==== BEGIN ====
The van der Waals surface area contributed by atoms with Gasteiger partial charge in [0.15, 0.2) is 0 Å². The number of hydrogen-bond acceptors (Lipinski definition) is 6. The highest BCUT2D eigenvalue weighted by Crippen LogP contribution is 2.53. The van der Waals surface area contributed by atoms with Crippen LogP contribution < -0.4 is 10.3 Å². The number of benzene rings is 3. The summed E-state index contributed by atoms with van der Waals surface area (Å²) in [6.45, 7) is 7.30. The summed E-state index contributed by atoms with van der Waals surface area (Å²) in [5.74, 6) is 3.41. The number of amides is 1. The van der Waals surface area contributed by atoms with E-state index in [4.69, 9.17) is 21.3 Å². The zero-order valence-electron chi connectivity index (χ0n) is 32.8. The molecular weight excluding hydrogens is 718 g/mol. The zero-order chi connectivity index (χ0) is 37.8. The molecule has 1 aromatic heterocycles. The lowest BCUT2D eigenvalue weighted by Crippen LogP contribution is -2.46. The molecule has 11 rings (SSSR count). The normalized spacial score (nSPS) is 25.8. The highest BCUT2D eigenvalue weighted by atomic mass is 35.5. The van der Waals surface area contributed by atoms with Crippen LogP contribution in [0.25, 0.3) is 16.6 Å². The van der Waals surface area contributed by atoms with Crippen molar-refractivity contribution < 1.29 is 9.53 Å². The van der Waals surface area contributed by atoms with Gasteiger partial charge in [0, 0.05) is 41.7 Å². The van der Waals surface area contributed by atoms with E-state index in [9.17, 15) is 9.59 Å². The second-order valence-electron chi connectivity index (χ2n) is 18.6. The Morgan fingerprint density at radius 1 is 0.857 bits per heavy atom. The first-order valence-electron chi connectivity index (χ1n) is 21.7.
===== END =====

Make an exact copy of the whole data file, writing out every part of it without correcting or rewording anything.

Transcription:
The van der Waals surface area contributed by atoms with Gasteiger partial charge in [0.15, 0.2) is 0 Å². The number of hydrogen-bond acceptors (Lipinski definition) is 6. The highest BCUT2D eigenvalue weighted by Crippen LogP contribution is 2.53. The van der Waals surface area contributed by atoms with Crippen LogP contribution < -0.4 is 10.3 Å². The number of benzene rings is 3. The summed E-state index contributed by atoms with van der Waals surface area (Å²) in [6.45, 7) is 7.30. The summed E-state index contributed by atoms with van der Waals surface area (Å²) in [5.74, 6) is 3.41. The number of amides is 1. The van der Waals surface area contributed by atoms with E-state index in [4.69, 9.17) is 21.3 Å². The zero-order valence-electron chi connectivity index (χ0n) is 32.8. The molecular weight excluding hydrogens is 718 g/mol. The zero-order chi connectivity index (χ0) is 37.8. The molecule has 1 aromatic heterocycles. The lowest BCUT2D eigenvalue weighted by Crippen LogP contribution is -2.46. The molecule has 11 rings (SSSR count). The normalized spacial score (nSPS) is 25.8. The highest BCUT2D eigenvalue weighted by atomic mass is 35.5. The van der Waals surface area contributed by atoms with Crippen LogP contribution in [0.25, 0.3) is 16.6 Å². The van der Waals surface area contributed by atoms with Crippen molar-refractivity contribution < 1.29 is 9.53 Å². The van der Waals surface area contributed by atoms with Gasteiger partial charge in [0, 0.05) is 41.7 Å². The van der Waals surface area contributed by atoms with E-state index in [9.17, 15) is 9.59 Å². The second-order valence-electron chi connectivity index (χ2n) is 18.6. The Morgan fingerprint density at radius 1 is 0.857 bits per heavy atom. The first-order valence-electron chi connectivity index (χ1n) is 21.7.